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CUPE disappointed in the federal government’s shameful role in Durban climate talks

Dec 13, 2011 02:46 PM
 
CUPE disappointed in the federal governmentís shameful role in Durban climate talks

The Harper Conservative government has once again been an obstructive force at the annual United Nations climate change talks. Harper’s government went to Durban determined to protect profits from Canada’s high-carbon resource economy ahead of moving the world to a green economy and a climate-stable future.

Negotiators representing more than 190 countries have finished their two weeks of meetings in South Africa with little to show that the world is serious about stopping climate change.

Represented by federal Environment Minister Peter Kent, Canada went into the talks doing all it could to thwart a new deal. But as Durban proceeded, Canada became increasingly irrelevant as other core environment ministers set the terms of a new deal. Canada under Harper continues to be viewed as a pariah state on climate change.

And this Monday, just a few hours after returning from Durban, Minister Kent added more insult and injury. In a cynical, regressive and dangerous move for the planet, Harper's government announced it was withdrawing from the Kyoto Protocol.

Speaking on behalf of 615,000 members, CUPE national president Paul Moist said, “On the issue of tackling climate change, I believe Canadians are not only ashamed but angry with their government. The Harper Conservative government is not only doing nothing domestically, it is doing everything it can to stall the process internationally. I invite all those who do want action – provincial and municipal governments, unions, civil society, business – to work together in our communities and in our workplaces on battling climate change,” said Moist.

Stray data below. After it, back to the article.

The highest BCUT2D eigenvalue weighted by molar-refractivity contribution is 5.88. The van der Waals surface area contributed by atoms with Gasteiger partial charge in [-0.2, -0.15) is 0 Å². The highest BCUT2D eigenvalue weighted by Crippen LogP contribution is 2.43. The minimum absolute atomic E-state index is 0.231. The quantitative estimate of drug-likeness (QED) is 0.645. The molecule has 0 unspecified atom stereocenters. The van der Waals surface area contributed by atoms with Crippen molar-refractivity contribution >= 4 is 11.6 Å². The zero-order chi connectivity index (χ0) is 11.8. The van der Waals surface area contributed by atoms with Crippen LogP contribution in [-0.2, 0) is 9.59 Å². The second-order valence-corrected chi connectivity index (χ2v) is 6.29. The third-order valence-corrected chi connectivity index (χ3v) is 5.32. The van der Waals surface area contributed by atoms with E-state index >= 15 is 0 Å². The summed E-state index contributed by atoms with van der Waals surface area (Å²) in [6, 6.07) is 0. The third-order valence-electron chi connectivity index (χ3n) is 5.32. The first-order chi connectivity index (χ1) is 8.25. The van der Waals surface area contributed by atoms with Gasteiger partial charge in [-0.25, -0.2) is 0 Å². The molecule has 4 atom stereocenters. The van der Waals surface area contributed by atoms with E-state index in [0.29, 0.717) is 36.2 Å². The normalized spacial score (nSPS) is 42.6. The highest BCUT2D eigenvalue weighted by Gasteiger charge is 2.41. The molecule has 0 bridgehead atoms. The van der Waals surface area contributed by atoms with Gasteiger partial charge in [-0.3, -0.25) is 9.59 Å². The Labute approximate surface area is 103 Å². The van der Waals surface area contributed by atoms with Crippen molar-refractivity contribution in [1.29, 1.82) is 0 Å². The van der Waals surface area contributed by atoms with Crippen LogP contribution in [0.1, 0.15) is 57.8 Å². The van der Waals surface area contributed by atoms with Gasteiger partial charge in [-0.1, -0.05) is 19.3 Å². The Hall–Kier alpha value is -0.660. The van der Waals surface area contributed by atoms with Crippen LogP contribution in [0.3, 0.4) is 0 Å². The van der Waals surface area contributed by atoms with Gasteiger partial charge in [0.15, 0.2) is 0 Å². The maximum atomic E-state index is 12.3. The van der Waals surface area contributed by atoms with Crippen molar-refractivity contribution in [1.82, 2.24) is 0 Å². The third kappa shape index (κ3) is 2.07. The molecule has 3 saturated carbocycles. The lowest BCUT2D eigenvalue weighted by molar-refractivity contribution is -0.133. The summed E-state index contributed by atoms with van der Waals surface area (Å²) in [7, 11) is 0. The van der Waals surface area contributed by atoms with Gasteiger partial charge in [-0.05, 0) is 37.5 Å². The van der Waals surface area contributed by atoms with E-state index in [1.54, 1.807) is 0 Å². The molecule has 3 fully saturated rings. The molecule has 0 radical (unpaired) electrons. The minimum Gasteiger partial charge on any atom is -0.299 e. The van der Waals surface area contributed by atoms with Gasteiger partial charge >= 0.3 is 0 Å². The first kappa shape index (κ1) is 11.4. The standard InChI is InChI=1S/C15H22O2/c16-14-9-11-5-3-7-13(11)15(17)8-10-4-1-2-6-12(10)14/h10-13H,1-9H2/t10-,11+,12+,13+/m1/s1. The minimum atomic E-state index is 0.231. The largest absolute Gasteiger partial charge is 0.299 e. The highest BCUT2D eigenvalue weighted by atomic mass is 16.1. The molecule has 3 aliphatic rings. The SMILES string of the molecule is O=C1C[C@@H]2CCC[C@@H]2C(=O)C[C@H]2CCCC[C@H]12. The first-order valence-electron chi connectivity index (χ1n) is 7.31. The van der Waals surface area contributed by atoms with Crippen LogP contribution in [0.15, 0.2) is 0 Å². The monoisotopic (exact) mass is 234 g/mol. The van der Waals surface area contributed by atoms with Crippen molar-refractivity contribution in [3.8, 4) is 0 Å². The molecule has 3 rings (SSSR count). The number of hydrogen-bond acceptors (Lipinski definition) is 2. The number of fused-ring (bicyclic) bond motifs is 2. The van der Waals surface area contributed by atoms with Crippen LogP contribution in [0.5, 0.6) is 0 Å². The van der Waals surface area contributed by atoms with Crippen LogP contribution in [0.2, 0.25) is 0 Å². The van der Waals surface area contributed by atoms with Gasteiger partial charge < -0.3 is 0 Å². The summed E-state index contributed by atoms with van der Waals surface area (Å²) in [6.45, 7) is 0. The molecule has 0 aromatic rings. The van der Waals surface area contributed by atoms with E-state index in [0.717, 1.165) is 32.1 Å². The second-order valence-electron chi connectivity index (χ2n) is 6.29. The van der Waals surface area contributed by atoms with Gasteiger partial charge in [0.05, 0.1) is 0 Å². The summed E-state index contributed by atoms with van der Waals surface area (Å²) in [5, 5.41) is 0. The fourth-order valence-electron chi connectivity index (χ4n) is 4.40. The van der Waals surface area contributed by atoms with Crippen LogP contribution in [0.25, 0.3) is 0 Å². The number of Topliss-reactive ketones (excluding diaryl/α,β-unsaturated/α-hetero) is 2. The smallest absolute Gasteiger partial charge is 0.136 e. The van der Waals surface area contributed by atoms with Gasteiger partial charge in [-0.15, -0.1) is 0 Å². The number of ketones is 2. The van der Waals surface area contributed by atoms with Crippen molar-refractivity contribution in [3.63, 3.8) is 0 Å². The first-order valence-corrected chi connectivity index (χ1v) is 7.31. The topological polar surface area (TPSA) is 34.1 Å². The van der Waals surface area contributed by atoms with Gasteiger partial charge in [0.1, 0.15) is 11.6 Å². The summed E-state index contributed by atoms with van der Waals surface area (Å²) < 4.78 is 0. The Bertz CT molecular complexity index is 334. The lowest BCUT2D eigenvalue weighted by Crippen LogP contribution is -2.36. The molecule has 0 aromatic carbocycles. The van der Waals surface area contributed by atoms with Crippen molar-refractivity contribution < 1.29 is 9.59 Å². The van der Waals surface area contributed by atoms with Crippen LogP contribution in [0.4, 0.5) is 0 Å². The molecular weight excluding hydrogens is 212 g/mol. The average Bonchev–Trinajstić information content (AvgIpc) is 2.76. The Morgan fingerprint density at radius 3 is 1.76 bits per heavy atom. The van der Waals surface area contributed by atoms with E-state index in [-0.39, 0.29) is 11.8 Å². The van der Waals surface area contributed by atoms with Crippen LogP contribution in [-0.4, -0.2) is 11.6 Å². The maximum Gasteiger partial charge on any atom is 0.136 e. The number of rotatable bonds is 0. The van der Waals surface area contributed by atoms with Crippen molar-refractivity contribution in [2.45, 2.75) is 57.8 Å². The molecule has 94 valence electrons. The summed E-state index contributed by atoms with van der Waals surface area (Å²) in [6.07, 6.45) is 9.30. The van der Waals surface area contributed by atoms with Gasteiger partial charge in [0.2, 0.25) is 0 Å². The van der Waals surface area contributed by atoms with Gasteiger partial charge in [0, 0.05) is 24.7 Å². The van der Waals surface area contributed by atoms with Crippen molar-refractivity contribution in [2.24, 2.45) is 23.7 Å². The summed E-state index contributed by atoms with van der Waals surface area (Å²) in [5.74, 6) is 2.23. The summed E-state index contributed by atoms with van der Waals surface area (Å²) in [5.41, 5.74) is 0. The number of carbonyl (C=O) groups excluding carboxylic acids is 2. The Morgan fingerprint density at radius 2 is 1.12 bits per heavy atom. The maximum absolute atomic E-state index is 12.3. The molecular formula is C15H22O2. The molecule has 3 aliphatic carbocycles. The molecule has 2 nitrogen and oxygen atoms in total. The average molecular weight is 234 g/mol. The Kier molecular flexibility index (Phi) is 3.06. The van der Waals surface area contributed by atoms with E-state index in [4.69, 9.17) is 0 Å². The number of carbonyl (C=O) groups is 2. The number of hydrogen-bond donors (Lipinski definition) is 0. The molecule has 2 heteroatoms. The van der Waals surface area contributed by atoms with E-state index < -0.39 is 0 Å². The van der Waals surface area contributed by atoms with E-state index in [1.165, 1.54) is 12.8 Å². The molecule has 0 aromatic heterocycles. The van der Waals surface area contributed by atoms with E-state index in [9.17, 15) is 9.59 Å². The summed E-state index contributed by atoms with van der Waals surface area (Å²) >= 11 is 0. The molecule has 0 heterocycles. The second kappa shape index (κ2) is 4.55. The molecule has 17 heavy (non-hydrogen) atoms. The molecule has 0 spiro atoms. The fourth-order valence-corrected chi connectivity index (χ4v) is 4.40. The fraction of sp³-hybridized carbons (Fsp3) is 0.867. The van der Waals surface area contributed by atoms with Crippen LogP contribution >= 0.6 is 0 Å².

“We must put pressure on the federal government to change its policy. In the meantime, we must do our part. We cannot get too frustrated or discouraged at the slow international process, or the polluters will win and future generations will lose. These talks are necessary, but are not enough. We have to do so much more.”

Many NGOs present in Durban stated that Canada should have stayed home rather than gone to the negotiations in bad faith. The Harper Conservative government has all but abandoned the international community, particularly the most vulnerable nations of the world in Africa that are being battered by climate change through drought, chronic food shortages and political instability.

Harper’s government represents the interests of polluters, not the people of this country. Harper will not change his stripes until he pays the political price for putting polluters first.

Canadians reject the inaction of the federal government on implementing a plan to stop climate change. At other levels of government and within our workplaces and communities, Canadians must continue to work for a greener and more equitable society.